They say about her that she has mastered the art of giving. Rohini Nilekani made news a few months ago when she raised nearly Rs 163 crore by selling off her shares in Infosys for philanthropic work. She explained it away by saying it is her moral obligation to give the money away. Over the past decade, she has invested in causes that span the environment, education and water. A former journalist and the wife of former Infosys CEO and current chairman of the Unique Identification Authority of India, Nandan Nilekani, Rohini is known for being an activist in corporate circles.
Edited Excerpts from an Interview
What is the particular zone of alarm about the water crisis that we are facing in India and other countries in the developing world?
We all know that there is a water crisis but it may not affect us on a day-today basis because we are urban dwellers. We have our own systems of dealing with the crisis such as private back-up infrastructure, municipal water supply etc. However, there might be slums in our neighbourhood that don’t enjoy the same access.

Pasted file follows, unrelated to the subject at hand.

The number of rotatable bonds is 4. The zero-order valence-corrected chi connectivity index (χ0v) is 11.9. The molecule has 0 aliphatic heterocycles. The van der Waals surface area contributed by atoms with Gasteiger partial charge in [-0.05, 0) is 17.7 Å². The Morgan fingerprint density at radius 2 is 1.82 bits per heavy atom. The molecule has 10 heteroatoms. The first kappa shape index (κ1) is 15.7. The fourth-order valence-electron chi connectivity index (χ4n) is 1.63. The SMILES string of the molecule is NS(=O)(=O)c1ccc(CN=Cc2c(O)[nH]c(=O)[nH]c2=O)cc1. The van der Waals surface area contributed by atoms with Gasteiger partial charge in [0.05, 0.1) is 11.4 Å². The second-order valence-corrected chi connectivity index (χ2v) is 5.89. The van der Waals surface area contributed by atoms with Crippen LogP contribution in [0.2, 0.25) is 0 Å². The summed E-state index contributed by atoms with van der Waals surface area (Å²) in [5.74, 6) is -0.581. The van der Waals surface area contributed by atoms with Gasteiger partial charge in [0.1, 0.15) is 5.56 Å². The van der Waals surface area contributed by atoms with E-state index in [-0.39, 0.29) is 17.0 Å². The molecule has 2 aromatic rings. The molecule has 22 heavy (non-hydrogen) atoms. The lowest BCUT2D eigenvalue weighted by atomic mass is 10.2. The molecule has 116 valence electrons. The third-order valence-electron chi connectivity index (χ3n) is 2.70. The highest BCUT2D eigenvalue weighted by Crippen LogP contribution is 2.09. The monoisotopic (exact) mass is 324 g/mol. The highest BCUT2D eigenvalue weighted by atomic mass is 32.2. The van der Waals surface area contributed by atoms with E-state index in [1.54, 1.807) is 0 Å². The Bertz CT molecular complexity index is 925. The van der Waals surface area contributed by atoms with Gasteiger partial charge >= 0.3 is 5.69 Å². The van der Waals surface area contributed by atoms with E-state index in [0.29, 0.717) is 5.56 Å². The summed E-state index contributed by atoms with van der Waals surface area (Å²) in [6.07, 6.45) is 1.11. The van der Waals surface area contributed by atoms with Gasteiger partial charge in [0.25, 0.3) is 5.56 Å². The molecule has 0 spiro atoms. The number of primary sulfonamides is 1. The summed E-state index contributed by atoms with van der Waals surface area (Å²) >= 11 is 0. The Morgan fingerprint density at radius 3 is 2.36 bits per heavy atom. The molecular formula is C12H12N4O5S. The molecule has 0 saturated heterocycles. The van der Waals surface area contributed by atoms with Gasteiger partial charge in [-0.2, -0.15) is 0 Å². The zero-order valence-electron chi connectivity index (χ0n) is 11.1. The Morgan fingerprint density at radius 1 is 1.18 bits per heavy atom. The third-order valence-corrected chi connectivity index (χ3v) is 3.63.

In the eight years since Arghyam (her foundation, which focusses on providing sustainable water for all) was set up and we have been funding people and projects from around the country, I have realised that there is a severe water crisis. The problem of groundwater use and availability is even more startling. Even though we have spent more than 1.75 lakh crore on our surface irrigation infrastructure, all of us are heavily dependent on groundwater, which is depleting at an alarming speed.
What are the solutions for the water crisis in India?
Fortunately, water is a renewable resource. So, we can solve these problems if we start understanding the crisis and acknowledge the problem. We have to resolve the conflicts of competing water use even as the population grows and urban centres expand. It is important to realise that water issues have contextual solutions. In India’s hydrogeology, there are many types — there’s the hard rock area, the Indo-Gangetic basin — and there are different problems and different solutions.
Are we on the right track to solving our water woes?
A lot has happened in the Twelfth Five-Year Plan. A lot of consultation has happened across the board with non-governmental organisations, communities, multinational companies and citizens groups. All the documents that have come out of them are going to shift the paradigm in how water is managed. Water guzzlers in the energy and beverages sectors are looking at the good, sustainable practices they are instituting and looking forward to engaging with communities.